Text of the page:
Did you know that surgeons who play video games perform better during surgery? Read more about that in yesterday’s issue.

Afraid of water damage in your RV? You need this!RV Travel Newsletter Issue 865
This essential water damage tool helps home and RV owners measure moisture content in wood, concrete drywall and subflooring. Use the pin sensors to find the moisture content in your home. The easy-to-read LCD display will help you know if you need to dry the existing materials or replace with brand-new ones, and can be used as a water leak detector after flood damage. You’ll want to buy this here. 

Leave here with a laugh

A hillbilly was driving his old motorhome across Alabama when a traffic cop ordered him to stop. “Got any ID?” asked the patrolman. “‘Bout what?” replied the hillbilly.

Today’s Daily Deals at Amazon.com
Best-selling RV products and Accessories at Amazon.com

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Did you miss the latest RV Travel Newsletter? If so, read it here.
Oh, and if you missed the latest Sunday News for RVers, make sure to catch up here.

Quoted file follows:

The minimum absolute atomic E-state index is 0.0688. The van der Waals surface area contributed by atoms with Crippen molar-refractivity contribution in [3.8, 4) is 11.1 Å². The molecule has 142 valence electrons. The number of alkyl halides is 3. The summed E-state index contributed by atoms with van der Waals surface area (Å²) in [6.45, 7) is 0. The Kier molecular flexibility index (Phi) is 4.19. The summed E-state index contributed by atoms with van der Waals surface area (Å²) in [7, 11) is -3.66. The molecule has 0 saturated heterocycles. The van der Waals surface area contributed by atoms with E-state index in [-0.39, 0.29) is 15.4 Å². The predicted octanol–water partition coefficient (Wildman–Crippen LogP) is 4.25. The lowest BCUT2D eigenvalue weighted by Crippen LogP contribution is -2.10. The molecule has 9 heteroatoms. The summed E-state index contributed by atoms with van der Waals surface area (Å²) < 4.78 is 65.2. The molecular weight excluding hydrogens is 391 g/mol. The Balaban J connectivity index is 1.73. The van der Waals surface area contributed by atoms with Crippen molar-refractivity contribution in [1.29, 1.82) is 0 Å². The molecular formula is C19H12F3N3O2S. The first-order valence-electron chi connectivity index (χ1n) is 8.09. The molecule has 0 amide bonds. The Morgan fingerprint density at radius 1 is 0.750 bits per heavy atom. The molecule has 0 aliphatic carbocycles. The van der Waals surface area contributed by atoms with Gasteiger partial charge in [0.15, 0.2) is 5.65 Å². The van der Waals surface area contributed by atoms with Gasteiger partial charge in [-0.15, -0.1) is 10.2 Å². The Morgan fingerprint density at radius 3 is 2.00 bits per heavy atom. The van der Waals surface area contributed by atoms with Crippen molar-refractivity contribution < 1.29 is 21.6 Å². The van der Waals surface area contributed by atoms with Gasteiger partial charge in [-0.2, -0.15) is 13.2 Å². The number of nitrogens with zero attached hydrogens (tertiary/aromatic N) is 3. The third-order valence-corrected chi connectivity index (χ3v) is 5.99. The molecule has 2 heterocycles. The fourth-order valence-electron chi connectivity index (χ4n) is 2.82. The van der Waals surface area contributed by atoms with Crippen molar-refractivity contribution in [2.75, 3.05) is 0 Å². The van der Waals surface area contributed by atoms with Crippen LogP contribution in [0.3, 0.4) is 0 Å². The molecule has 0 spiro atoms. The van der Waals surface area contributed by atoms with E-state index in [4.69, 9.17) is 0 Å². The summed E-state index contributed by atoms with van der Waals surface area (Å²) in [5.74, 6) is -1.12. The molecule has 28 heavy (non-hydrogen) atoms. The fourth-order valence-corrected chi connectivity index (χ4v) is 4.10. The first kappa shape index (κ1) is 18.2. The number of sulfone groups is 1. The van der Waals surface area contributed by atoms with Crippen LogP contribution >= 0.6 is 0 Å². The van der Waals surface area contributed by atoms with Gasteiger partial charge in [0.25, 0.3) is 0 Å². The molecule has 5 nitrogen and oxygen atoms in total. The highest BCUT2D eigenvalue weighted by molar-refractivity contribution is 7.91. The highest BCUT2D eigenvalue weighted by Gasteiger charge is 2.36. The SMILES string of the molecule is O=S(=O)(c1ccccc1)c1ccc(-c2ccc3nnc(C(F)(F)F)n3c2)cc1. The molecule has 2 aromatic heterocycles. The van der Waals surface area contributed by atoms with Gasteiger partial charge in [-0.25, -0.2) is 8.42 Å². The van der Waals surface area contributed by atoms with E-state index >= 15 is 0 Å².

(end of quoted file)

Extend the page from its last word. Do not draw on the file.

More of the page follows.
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RV Daily Tips Staff

Editor and Publisher: Chuck Woodbury. Managing editor: Emily Woodbury. Senior editor: Diane McGovern. Advertising director: Jessica Sarvis. Financial affairs director: Gail Meyring. IT wrangler: Kim Christiansen.

This website utilizes some advertising services. As an Amazon Associate, we earn from qualifying purchases. Regardless of this potential revenue, unless stated otherwise, we only recommend products or services we believe provide value to our readers.

Everything in this newsletter is true to the best of our knowledge. But we occasionally get something wrong. We’re just human! So don’t go spending $10,000 on something we said was good simply because we said so, or fixing something according to what we suggested (check with your own technician first). Maybe we made a mistake. Tips and/or comments in this newsletter are those of the authors and may not reflect the views of RVtravel.com or this newsletter.